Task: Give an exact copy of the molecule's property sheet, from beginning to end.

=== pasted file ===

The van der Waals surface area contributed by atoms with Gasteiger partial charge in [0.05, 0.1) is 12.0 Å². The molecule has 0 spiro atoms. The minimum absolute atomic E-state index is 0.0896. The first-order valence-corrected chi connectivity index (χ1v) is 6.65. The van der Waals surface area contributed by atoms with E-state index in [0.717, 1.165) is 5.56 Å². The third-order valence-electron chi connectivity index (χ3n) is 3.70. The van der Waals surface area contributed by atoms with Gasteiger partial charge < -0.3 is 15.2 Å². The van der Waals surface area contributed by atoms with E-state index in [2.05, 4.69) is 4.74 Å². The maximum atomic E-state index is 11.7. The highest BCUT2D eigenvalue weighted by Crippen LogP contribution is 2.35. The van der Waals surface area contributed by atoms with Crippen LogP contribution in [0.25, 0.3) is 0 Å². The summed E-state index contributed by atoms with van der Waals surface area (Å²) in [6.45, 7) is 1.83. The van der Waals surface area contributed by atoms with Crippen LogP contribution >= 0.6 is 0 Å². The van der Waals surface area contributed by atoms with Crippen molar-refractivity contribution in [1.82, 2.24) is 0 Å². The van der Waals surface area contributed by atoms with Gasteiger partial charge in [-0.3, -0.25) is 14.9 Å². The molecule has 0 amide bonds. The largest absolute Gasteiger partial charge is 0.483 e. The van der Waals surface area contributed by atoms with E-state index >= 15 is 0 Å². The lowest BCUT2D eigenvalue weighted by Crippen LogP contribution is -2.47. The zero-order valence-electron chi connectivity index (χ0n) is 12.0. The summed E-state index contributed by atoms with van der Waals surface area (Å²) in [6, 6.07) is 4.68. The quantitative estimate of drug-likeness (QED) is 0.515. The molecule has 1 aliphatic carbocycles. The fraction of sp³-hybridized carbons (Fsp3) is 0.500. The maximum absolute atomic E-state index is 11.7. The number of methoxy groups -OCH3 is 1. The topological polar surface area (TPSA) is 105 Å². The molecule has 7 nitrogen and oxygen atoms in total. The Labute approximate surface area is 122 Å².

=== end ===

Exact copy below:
The van der Waals surface area contributed by atoms with Gasteiger partial charge in [0.05, 0.1) is 12.0 Å². The molecule has 0 spiro atoms. The minimum absolute atomic E-state index is 0.0896. The first-order valence-corrected chi connectivity index (χ1v) is 6.65. The van der Waals surface area contributed by atoms with E-state index in [0.717, 1.165) is 5.56 Å². The third-order valence-electron chi connectivity index (χ3n) is 3.70. The van der Waals surface area contributed by atoms with Gasteiger partial charge < -0.3 is 15.2 Å². The van der Waals surface area contributed by atoms with E-state index in [2.05, 4.69) is 4.74 Å². The maximum atomic E-state index is 11.7. The highest BCUT2D eigenvalue weighted by Crippen LogP contribution is 2.35. The van der Waals surface area contributed by atoms with Crippen LogP contribution in [0.25, 0.3) is 0 Å². The summed E-state index contributed by atoms with van der Waals surface area (Å²) in [6.45, 7) is 1.83. The van der Waals surface area contributed by atoms with Crippen LogP contribution >= 0.6 is 0 Å². The van der Waals surface area contributed by atoms with Crippen molar-refractivity contribution in [1.82, 2.24) is 0 Å². The van der Waals surface area contributed by atoms with Gasteiger partial charge in [-0.3, -0.25) is 14.9 Å². The molecule has 0 amide bonds. The largest absolute Gasteiger partial charge is 0.483 e. The van der Waals surface area contributed by atoms with E-state index >= 15 is 0 Å². The lowest BCUT2D eigenvalue weighted by Crippen LogP contribution is -2.47. The zero-order valence-electron chi connectivity index (χ0n) is 12.0. The summed E-state index contributed by atoms with van der Waals surface area (Å²) in [6, 6.07) is 4.68. The quantitative estimate of drug-likeness (QED) is 0.515. The molecule has 1 aliphatic carbocycles. The fraction of sp³-hybridized carbons (Fsp3) is 0.500. The maximum absolute atomic E-state index is 11.7. The number of methoxy groups -OCH3 is 1. The topological polar surface area (TPSA) is 105 Å². The molecule has 7 nitrogen and oxygen atoms in total. The Labute approximate surface area is 122 Å².